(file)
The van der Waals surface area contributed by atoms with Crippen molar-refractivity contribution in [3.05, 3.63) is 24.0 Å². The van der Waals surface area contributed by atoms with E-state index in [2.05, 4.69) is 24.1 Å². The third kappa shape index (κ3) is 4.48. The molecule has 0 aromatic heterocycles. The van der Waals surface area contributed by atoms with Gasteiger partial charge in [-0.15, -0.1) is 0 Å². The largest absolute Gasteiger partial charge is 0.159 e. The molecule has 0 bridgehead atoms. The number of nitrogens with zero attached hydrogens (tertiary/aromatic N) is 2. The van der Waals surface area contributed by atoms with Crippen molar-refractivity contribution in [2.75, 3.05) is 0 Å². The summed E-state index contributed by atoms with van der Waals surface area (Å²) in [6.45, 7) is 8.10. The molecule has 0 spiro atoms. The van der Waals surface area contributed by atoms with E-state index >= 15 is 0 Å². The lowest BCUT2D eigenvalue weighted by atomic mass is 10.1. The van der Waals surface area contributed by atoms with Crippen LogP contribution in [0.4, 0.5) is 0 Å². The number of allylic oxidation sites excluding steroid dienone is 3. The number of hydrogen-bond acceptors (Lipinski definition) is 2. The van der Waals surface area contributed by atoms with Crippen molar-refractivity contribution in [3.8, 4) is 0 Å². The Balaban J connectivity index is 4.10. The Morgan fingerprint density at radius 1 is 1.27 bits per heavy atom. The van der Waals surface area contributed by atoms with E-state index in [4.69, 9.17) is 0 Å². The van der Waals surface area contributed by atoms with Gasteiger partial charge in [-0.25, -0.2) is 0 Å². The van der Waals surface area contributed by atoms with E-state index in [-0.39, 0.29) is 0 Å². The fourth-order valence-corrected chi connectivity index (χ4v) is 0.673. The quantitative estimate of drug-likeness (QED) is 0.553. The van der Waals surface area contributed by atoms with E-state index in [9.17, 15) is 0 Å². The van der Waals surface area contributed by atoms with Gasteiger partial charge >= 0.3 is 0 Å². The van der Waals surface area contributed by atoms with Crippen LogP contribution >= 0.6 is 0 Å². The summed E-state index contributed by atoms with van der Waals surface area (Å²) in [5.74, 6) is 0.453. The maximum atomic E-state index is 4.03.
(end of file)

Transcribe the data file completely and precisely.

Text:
The van der Waals surface area contributed by atoms with Crippen molar-refractivity contribution in [3.05, 3.63) is 24.0 Å². The van der Waals surface area contributed by atoms with E-state index in [2.05, 4.69) is 24.1 Å². The third kappa shape index (κ3) is 4.48. The molecule has 0 aromatic heterocycles. The van der Waals surface area contributed by atoms with Gasteiger partial charge in [-0.15, -0.1) is 0 Å². The largest absolute Gasteiger partial charge is 0.159 e. The molecule has 0 bridgehead atoms. The number of nitrogens with zero attached hydrogens (tertiary/aromatic N) is 2. The van der Waals surface area contributed by atoms with Crippen molar-refractivity contribution in [2.75, 3.05) is 0 Å². The summed E-state index contributed by atoms with van der Waals surface area (Å²) in [6.45, 7) is 8.10. The molecule has 0 spiro atoms. The van der Waals surface area contributed by atoms with E-state index >= 15 is 0 Å². The lowest BCUT2D eigenvalue weighted by atomic mass is 10.1. The van der Waals surface area contributed by atoms with Crippen LogP contribution in [0.4, 0.5) is 0 Å². The number of allylic oxidation sites excluding steroid dienone is 3. The number of hydrogen-bond acceptors (Lipinski definition) is 2. The van der Waals surface area contributed by atoms with Crippen molar-refractivity contribution in [3.8, 4) is 0 Å². The Balaban J connectivity index is 4.10. The Morgan fingerprint density at radius 1 is 1.27 bits per heavy atom. The van der Waals surface area contributed by atoms with E-state index in [4.69, 9.17) is 0 Å². The van der Waals surface area contributed by atoms with Gasteiger partial charge in [-0.25, -0.2) is 0 Å². The van der Waals surface area contributed by atoms with E-state index in [-0.39, 0.29) is 0 Å². The fourth-order valence-corrected chi connectivity index (χ4v) is 0.673. The quantitative estimate of drug-likeness (QED) is 0.553. The van der Waals surface area contributed by atoms with E-state index in [9.17, 15) is 0 Å². The van der Waals surface area contributed by atoms with Gasteiger partial charge >= 0.3 is 0 Å². The van der Waals surface area contributed by atoms with Crippen LogP contribution >= 0.6 is 0 Å². The summed E-state index contributed by atoms with van der Waals surface area (Å²) in [5.74, 6) is 0.453. The maximum atomic E-state index is 4.03.